Facing down your fears

I listened to a great interview with Elizabeth Gilbert this morning on my way to work. It was part of a podcast on the source of creativity made by the TED radio hour. This is a show which strings together excerpts from various TED talks on a central theme and it’s always thought provoking.

Elizabeth Gilbert is famous for writing Eat, Pray, Love – possibly one of the most successful books of its kind and a huge bestseller for Gilbert. In the interview, she talks about facing her fears. She says that she is constantly asked if she worries that she won’t be able to write anything as good and admits that she does worry about this, but she has learnt to face down her fear.

She tells a lovely story of addressing her fears directly (yes, out loud, as if they are crouching in the corner of her writing room). She tells them that she knows that they’re there, but that they aren’t in charge. They can come along for the ride, but they aren’t in the driver’s seat.

I like this metaphor very much. You can’t really pretend that you aren’t afraid, but you can tell your fears to take a back seat in your creative journey.

 

Bouncing back

flat stanleyOne of my favourite childhood books was Flat Stanley. Written by Jeff Brown and published in 1964, this lovely book tells the story of Stanley Lambchop and his younger brother Arthur. The book eventually became a series but in the original story Stanley is flattened by a bulletin board that is hanging above his bed for the purpose of displaying pictures and posters. Rather than being dismayed by his altered state, Stanley makes the best of his new flatness and uses it to his advantage. He soon discovers that he can enter locked rooms by sliding under the door and can visit friends by being mailed to various destinations in an envelope. This was always my favourite part of the story.

Eventually Stanley gets tired of being flat and asks his father to pump him up with a bicycle pump, so the book has a happy ending.

What I like about this story is that even when flattened by an unfortunate freak accident Stanley is able to make the best of his new situation. Having spent the last week or so mulling over a few aspects of my life, I feel like I’m bouncing back at last.

Starting is easy, it’s keeping going that’s hard

Yesterday I received an email from a long lost friend. I found this to be wonderful for two reasons:

1. Even though your horoscope often tells you that you’ll be contacted by a long lost friend  it never seems to actually happen, so I’m glad it did.

2. I really like this person and I was just wondering the other day what had happened to her. How has her life turned out? Was she happy?

Fortunately the answer to the second question is YES! Apart from a few of the normal things that happen to people in life, she’s pretty happy I think. One of the lovely things about her getting in touch was that she had taken the trouble to read all of the posts on my other blog and make some comments about them. How amazing! This email arrived just at the point where I was wondering if there was any point to writing a blog? After all, no-one really responds (apart from my relatives and very close friends). Not even you – yes I’m actually talking to you now!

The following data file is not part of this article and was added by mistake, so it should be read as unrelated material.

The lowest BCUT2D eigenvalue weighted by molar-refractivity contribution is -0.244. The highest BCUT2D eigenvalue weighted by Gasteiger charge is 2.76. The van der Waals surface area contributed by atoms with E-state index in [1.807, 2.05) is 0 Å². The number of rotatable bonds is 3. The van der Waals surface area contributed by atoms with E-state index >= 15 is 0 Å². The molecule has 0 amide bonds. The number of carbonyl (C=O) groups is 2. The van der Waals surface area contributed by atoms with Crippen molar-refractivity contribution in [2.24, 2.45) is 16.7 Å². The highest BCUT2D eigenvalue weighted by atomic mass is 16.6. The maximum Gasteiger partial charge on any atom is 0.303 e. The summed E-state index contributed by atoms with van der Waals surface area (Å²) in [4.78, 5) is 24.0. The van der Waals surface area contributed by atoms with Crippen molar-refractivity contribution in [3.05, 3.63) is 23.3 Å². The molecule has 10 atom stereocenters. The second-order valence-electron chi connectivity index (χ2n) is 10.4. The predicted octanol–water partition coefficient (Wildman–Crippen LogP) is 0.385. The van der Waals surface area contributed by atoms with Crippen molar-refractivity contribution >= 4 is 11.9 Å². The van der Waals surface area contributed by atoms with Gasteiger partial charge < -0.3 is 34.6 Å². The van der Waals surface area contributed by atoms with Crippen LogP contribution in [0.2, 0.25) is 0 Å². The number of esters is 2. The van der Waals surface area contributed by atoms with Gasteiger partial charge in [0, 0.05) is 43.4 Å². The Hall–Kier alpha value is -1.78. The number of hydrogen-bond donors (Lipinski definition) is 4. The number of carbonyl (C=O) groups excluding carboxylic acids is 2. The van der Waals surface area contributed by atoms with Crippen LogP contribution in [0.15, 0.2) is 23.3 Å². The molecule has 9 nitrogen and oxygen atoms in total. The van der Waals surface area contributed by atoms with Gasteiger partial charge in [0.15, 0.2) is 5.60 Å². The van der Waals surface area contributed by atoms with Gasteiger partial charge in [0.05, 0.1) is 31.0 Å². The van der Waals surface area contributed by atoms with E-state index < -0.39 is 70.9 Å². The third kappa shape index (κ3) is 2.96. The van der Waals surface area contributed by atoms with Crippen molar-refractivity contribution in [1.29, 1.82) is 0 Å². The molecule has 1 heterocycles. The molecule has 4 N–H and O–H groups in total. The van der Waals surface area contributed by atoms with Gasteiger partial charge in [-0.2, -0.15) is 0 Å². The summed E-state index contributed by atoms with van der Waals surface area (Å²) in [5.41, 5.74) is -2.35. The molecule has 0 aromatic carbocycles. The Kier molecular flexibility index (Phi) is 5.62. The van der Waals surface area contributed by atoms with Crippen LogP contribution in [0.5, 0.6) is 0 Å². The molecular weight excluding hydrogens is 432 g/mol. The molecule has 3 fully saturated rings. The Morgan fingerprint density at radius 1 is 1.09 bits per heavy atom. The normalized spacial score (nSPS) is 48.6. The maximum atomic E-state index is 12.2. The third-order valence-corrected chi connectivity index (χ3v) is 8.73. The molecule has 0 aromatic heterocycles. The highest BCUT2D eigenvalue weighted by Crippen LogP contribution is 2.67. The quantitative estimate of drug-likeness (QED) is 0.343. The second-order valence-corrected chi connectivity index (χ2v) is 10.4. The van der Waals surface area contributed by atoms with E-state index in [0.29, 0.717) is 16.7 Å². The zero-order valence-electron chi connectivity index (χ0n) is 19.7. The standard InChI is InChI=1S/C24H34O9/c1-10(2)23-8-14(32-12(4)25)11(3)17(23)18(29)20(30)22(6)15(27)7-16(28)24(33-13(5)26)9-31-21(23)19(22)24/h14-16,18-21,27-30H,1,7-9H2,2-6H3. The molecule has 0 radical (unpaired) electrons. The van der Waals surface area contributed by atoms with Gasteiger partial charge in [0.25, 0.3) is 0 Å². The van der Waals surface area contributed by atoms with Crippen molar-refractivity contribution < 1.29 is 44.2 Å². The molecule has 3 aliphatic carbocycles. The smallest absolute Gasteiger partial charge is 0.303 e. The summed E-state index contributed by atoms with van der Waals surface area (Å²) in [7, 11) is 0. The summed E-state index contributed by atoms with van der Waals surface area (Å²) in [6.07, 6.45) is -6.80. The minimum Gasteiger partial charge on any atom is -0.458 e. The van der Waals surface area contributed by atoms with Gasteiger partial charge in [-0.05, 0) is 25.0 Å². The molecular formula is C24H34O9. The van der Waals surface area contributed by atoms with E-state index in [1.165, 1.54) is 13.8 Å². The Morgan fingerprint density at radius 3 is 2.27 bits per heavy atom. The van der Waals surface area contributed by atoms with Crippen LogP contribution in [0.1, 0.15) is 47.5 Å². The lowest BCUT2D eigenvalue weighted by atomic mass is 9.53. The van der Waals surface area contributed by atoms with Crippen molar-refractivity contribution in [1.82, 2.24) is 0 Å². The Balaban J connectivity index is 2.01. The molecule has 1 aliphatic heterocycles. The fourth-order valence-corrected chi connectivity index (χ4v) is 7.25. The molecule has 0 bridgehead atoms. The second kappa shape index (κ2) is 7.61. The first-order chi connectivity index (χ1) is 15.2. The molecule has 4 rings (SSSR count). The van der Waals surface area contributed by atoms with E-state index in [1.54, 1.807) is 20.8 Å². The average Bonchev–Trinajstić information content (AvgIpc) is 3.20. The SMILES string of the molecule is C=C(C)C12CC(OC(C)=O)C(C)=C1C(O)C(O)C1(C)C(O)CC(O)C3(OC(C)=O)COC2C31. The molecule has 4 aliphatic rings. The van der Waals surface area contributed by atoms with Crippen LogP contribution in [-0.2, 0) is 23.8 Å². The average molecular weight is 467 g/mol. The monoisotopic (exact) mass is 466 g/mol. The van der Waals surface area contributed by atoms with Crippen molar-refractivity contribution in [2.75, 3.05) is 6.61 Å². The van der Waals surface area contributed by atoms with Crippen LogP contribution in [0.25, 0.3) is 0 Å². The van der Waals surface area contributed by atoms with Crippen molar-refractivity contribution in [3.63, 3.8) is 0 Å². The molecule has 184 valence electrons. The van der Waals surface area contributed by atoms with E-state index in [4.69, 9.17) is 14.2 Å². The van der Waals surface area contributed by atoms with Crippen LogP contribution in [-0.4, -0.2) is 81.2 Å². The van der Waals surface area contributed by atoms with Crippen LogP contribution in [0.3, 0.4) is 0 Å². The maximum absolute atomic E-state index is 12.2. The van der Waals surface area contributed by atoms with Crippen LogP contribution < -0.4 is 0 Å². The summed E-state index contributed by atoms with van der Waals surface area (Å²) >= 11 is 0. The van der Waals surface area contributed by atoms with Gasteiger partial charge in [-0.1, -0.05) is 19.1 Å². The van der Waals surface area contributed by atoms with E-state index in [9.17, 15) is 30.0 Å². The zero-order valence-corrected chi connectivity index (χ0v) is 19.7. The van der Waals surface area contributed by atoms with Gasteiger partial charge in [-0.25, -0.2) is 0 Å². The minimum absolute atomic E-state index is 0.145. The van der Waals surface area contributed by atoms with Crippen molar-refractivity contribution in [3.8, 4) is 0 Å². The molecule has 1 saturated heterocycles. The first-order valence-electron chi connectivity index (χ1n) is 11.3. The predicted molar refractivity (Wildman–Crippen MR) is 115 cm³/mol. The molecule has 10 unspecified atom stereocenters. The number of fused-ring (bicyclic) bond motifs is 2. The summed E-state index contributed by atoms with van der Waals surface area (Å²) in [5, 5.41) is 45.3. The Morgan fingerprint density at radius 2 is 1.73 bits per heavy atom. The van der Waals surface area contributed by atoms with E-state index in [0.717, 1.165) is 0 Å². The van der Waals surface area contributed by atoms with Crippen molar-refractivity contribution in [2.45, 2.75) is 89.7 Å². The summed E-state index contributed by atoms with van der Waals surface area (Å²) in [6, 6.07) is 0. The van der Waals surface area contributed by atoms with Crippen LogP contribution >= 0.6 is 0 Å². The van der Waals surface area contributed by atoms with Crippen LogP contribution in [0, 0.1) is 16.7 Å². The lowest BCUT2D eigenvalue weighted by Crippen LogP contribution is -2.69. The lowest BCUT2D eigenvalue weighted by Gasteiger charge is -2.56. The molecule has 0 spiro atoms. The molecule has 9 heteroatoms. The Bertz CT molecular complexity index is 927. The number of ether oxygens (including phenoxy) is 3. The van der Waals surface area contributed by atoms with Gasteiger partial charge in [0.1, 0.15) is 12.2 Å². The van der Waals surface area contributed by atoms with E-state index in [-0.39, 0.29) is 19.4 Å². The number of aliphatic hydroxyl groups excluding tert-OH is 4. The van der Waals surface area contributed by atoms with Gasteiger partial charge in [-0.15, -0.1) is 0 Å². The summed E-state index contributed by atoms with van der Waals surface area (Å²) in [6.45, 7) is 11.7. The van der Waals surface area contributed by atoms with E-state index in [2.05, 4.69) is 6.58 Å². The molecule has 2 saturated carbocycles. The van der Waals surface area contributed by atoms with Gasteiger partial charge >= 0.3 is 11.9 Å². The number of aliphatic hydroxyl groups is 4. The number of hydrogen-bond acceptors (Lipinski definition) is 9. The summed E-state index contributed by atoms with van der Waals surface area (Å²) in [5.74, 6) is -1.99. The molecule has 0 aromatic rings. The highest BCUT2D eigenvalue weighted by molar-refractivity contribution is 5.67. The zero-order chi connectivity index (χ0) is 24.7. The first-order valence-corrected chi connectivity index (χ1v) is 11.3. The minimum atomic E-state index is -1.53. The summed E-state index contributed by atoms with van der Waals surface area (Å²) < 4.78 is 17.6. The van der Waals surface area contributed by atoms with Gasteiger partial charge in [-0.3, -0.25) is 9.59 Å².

It made me think that it is really easy to start something new, but it’s really hard to keep going. Anyone can go along to the gym or walk to work and have a salad for lunch but it takes real commitment to keep walking to work and eating salad day after day. This is where the real commitment comes in, and sadly it’s something that many of us struggle with. Over and over again I find myself making resolutions about being more committed , more focussed and just plain better at everything, and over and over again I find myself failing and then feeling bad about it.

What’s to be done?

Okay, so I think the first thing is to be a little bit kind to yourself. After all, life is a bit rocky sometimes and we can’t be awesome all of the time. Secondly (and I’m being a bit contradictory here) don’t be so kind to yourself that you let yourself off the hook. You do need to keep going and keep trying new things and working hard. It’s a balancing act between kindness and self-improvement.

Any thoughts?

Blogging challenge: day twenty three

I’m twenty-three days into this self-imposed blogging challenge. What I have learnt so far is that it’s not that hard to come up with something to write about. If you are on the lookout for ideas, you seem to develop a heightened awareness about what is going on around you. I’ve noticed that several times a day I find myself thinking ‘that would be an interesting idea for a post’. Not all of the ideas actually make it into this blog, but have been stored for future use.

In many ways this writing challenge has proven to be successful in helping me to overcome my writers block. I was really focussed on writing really fantastic material and as a result, I didn’t write anything. I have found that if you take away the requirement that your writing needs to be awesome, you can create a lot more content. I realise that not all of it is great content, but the imperative to write every day has been incredibly helpful.

I really recommend setting yourself some targets and trying really hard to maintain a schedule of productivity. Is this something you have tried or considered? If so, why not share your experiences here? I’m sure that other readers would be interested in your story.